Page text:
It took most of the day Friday for crews to clean up and reopen U.S. Highway 27 after a pair of trucks hauling waste from the Moccasin Bend sewage treatment plant lost their loads and spread the stinky stuff along several miles of northbound lanes.
Traffic lanes were closed near Dayton Boulevard and vehicles diverted to the Highway 153 exit while workers with Marion Environmental used front-end loaders, shovels and hoses to scoop up and wash away the dried and treated waste.
The Chattanooga Fire Department said city firefighters were called in to assist the Tennessee Department of Transportation in determining what to do with the material. Fire department spokesman Bruce Garner said Denali called in Marion Environmental for the cleanup.
Justin Holland, Chattanooga public works director, said a private company, Denali Water Solutions, contracts with the city to haul away the waste, which is sold and used as fertilizer.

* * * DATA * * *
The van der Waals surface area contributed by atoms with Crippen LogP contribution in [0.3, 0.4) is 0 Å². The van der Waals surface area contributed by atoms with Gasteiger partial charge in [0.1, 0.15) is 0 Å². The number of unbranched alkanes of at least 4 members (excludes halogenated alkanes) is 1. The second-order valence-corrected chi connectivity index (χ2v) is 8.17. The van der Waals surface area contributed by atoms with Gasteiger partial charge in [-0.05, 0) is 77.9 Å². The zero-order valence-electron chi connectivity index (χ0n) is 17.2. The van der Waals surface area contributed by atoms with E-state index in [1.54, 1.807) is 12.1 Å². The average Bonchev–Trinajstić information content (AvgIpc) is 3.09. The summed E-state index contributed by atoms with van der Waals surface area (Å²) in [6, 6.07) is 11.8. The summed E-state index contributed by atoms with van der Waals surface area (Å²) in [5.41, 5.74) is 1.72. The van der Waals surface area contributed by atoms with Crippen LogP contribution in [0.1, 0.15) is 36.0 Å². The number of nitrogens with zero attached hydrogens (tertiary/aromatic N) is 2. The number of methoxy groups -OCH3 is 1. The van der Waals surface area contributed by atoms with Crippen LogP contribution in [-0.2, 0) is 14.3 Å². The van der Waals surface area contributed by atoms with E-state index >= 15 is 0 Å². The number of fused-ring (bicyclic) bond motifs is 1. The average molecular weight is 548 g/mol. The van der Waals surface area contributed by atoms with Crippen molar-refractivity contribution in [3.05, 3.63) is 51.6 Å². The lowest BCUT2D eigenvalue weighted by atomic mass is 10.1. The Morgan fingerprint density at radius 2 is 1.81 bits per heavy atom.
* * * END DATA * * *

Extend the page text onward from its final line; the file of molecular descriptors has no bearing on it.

He referred questions to Denali representative Nick Thompson, who did not return calls seeking comment.
Though the gross-out factor is high, Holland said, the spill represented no danger to the public.
"This is material that would be land-applied on farms as agricultural fertilizer," Holland said. "There's a lot of treatment that goes into this before it goes on the truck."
The trucks were hauling the loads to a landfill in Dayton, Tennessee, where it would be sold to farmers.
It wasn't clear how both trucks managed to lose their loads. The Tennessee Highway Patrol was handling the incident and WRCB-Channel 3 reported the drivers were cited for having unstable loads.
Holland said crews wanted to get the mess contained to avoid runoff issues.
"Any type of fertilizer or chemical in a concentrated form would be an environmental issue if it were to get into the storm drains," Holland said.
Eric Ward, communications director for the Tennessee Department of Environment and Conservation, said the agency was monitoring the situation Friday and in close communication with local and state authorities at the scene.
Asked whether TDEC would investigate how the accident happened and whether the city or the contractor could face penalties, Ward said it was "premature at this time to speculate" on that.